A Closer Look At Directory Service Access (DSAccess) – Part 1

If you would like to read the next article in this series please go to A Closer Look At Directory Service Access (DSAccess) – Part 2.

Since Exchange 2003 relies totally upon Active Directory for correct operation, it comes as no surprise that an Exchange server runs several key components that interact with Active Directory. One of those is the Directory Service Access (DSAccess) component.

What Is DSAccess?

There are many components within Exchange that require access to Active Directory services, such as the information store and the message categorizer. The DSAccess component optimizes the communication between these components and Active Directory.

The Exchange components that need to interact with Active Directory use DSAccess to retrieve Active Directory information rather than communicating directly with domain controllers and global catalog servers. As a result, DSAccess is therefore a very important part of Exchange. DSAccess is good for system performance, since it maintains a cache that effectively reduces the number of LDAP queries that these Exchange server components make to Active Directory. This is good for query speed as well as load reduction on both domain controllers and global catalog servers. Note, though, that Global Address List (GAL) lookups from Outlook clients do not use this cache.

It’s the System Attendant service that initializes DSAccess, which comes in the form of a Dynamic Link Library (DLL) file DSACCESS.DLL. In addition to DSACCESS.DLL there are two other associated DLLs, DSCMGS.DLL and DSCPERF.DLL. DSCMGS.DLL contains the information DSAccess uses to write event log entries, whilst DSCPERF.DLL contains performance object information.

To see which processes are using DSACCESS.DLL, you can use TASKLIST.EXE (Windows 2003 and Windows XP) or TLIST.EXE (older versions of Windows) for from a command line by running the following command on your Exchange server:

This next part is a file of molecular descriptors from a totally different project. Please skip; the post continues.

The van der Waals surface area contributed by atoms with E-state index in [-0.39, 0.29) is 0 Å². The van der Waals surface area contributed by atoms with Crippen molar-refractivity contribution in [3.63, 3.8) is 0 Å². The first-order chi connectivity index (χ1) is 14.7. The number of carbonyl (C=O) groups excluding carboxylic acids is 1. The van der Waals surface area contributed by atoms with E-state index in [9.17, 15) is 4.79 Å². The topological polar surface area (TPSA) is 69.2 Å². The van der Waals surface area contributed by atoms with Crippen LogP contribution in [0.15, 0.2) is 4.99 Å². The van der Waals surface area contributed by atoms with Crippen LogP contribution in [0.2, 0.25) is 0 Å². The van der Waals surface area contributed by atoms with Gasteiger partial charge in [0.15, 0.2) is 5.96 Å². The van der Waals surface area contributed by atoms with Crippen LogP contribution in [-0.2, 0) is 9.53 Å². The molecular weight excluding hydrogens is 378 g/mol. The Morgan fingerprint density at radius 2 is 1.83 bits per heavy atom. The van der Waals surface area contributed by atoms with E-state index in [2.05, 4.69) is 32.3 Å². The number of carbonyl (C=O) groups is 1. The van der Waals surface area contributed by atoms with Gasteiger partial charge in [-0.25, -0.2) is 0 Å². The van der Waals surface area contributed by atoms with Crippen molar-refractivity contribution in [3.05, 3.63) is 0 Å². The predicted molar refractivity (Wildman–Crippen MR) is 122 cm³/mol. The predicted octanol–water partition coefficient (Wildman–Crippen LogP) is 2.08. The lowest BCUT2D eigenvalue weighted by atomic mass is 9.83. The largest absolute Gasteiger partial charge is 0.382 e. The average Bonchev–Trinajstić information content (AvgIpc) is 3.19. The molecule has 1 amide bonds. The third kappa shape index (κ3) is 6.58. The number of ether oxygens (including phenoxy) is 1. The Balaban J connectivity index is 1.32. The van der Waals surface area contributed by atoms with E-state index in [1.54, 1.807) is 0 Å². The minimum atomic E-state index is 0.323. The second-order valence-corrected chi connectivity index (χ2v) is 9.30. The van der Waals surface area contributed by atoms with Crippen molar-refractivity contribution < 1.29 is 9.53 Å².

tasklist –m dsaccess.dll

You should see output similar to that shown in Figure 1, where you can see that processes such as the Information Store (store.exe) and the System Attendant (mad.exe) are using DSACCESS.DLL.

Figure 1: Processes Using DSACCESS.DLL

In essence, DSAccess performs a discovery process to determine the Active Directory topology and then chooses suitable Active Directory domain controllers and global catalog servers that can be used by Exchange. I will discuss which domain controllers and global catalog servers DSAccess thinks are suitable later on in this article. Once it has chosen suitable servers, DSAccess then maintains an ongoing list of the valid servers that Exchange can use.

Prior to Exchange 2000 SP2, the utility DSADIAG.EXE could be used to list the domain controllers, global catalogs and configuration domain controller that were being used by DSAccess. From Exchange 2000 SP2 onwards, the DSADIAG.EXE functionality has been incorporated into Exchange System Manager so you don’t need to go hunting for DSADIAG.EXE now. DSAccess information can now be seen on each Exchange server by running Exchange System Manager and opening the properties for your Exchange server(s). The information is exposed in the Directory Access tab as shown below in Figure 2. Note though, that the Microsoft Exchange Management service must be running to obtain all information via the Directory Access tab.

Figure 2: Directory Access Properties Tab

One thing that is worth noting is that ordinarily, DSAccess is capable of failover. In other words, if one of the global catalog servers or domain controllers that is being used by Exchange services were to fail, those services would continue to run by virtue of the fact that they would failover to use a different global catalog server or domain controller. However, if you are running Exchange on a domain controller, this failover will not take place; this is by design. This is one of the core reasons why it’s not necessarily a good idea to run Exchange on a domain controller.

Server Selection

DSAccess splits Active Directory servers into three distinct types: global catalog servers, domain controllers and the configuration domain controller. All three server types are vital to the correct operation of an Exchange infrastructure. Global catalog servers are used for forest-wide searches, domain controllers are used to obtain local domain information, whilst the configuration domain controller is chosen to ensure that configuration changes are written to a single domain controller only.